A COURTEOUS motorist who quickly got out the way of two emergency vehicles has said she was slapped with a £60 fine for using a bus lane.
Sarah Graves, 45, of Roundhill Crescent, Peacehaven, said she had to momentarily use the bus lane to let two police cars through on the A259 Marine Drive road in Rottingdean last month.
Weeks passed and Mrs Graves gave the incident no further thought – until she opened a letter on Friday containing a penalty charge notice (PCN) from Brighton and Hove City Council.
Mrs Graves said: “I was on my way to pick my daughter from a friend’s house and did what any other person should do, so it’s laughable really. I thought to myself ‘how ridiculous’.
“You’d think someone would see the picture of the incident before sending it out and realise there are two police cars speeding through the traffic, but no.”
Mrs Graves has until July 6 to pay the £60 fine, but has been offered a 50% discount if she coughs up before June 30.
Yorkshire council leaders want to take control of transport funding and have met with the Government to lobby for devolution of powers.
Local Government Yorkshire and Humber (LGYH), a group of the region’s council bosses, believe it would “fundamentally change the way transport is delivered” and drive the region’s economy.
Chairman Peter Box, the leader of Wakefield Council, has already met with Transport Secretary Justine Greening and said she was “very receptive” to the plan.
The move would mean councils could work closer with transport operators, such as bus companies, to make sure routes and concessions were in tune with the communities they serve.
Coun Box said they wanted to avoid situations where new businesses were investing in areas, but a lack of transport meant people could not get to the new jobs.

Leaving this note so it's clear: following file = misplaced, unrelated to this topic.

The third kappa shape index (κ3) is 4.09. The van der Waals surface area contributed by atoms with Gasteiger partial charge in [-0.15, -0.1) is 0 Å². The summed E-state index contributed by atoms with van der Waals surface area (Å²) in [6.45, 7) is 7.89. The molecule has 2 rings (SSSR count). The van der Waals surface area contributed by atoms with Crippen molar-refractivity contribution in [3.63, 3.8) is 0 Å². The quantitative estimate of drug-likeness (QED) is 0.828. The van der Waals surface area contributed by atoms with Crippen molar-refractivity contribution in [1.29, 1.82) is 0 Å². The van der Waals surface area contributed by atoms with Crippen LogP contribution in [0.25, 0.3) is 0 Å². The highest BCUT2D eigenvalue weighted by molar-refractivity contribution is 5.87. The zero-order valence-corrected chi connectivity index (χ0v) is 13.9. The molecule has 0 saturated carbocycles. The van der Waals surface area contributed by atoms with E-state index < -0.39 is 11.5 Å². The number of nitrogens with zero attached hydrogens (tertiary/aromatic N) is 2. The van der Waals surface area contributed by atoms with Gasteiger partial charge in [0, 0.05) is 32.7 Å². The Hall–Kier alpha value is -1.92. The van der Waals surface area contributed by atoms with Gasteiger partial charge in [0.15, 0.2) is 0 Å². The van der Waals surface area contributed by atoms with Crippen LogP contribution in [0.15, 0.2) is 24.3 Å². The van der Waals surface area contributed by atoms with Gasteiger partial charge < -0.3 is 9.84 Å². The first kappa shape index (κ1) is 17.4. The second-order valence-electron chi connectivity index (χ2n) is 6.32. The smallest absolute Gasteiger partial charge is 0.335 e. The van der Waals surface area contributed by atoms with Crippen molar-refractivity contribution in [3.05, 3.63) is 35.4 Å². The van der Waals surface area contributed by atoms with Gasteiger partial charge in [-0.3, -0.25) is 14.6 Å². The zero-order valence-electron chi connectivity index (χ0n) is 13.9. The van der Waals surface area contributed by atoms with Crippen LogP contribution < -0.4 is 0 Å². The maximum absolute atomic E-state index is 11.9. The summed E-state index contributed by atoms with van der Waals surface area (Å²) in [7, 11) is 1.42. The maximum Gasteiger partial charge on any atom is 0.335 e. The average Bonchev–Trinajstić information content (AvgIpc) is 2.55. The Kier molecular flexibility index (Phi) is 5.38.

Fears have been raised, however, that the Government would seek to use devolution as a method of cutting regional transport funding – business leaders said under the current system a major scheme such as Leeds trolleybus would be competing for funds against similar-scale projects elsewhere in the country, under a devolved system it may be competing against other schemes locally.
Read more in Yorkshire Post
I understand that rail entrepreneurs and their employees do very nicely out of their heavily subsidised industry.
And I accept the fact that – with the obvious vested interests they have – such people are ecstatic about the recently confirmed new high-speed track from north to south.
But I don’t know why the coalition government is so keen. Neither can I see how Conservatives and Lib Dem ministers can justify the obscene cost – £33 billion and rising – when the nation is skint and there are other priorities.
For example, shouldn’t we be catering for the many by repairing and making safe our worn-out, potholed roads, wonky pavements and inadequate cycle lanes?
Read more in The Telegraph
The owners of a million uninsured cars face having their vehicles seized and crushed under a crackdown to be announced by the Government this week.
Mike Penning, the road safety minister, is expected to change the law to make it an offence for the first time to keep an uninsured vehicle rather than simply to drive while uninsured.
Sources at the Department for Transport (DfT) claim that the move will help reduce the £30 estimated annual cost to every responsible motorists in additional premiums to cover crashes involving uninsured drivers.
Uninsured and untraced drivers kill 160 people and injure 23,000 every year, according to the department.
Read more in The Telegraph
The “Windermere Triangle” has mystified drivers who claim that key fobs refuse to unlock cars on a stretch of a road in the Lake District town.
No official explanation has been made but some locals believe that new traffic lights are to blame.
Anthony Dean, who runs a nearby off licence, said :”There is no logic to it. It can happen any time of the day or night to any type of car.
The M4 in south Wales is poised to become a “hydrogen highway”, with alternative energy refuelling points at set locations.
The scheme, to extend into south west England, is aimed at making hydrogen and electric-powered vehicles a viable alternative to petrol-driven machines.
Under the plan, Wales will lead in developing alternative fuels, including hydrogen from renewable sources.
The aim is to create an extensive renewable refuelling infrastructure. Read more on BBC website
Government figures have shown that traveling by public transport is getting more expensive.
Bus and coach fares increased by almost 25% between 1997 and 2009, while the price of train tickets shot up by 13% in real terms, the figures from Transport Minister Sadiq Khan’s commons reply showed.
However, Mr Khan had good news for motorists, revealing that the cost of running a car had fallen in the same period. He said the “real” cost of motoring, including buying the car, had dropped 14%.
Read more on the BBC website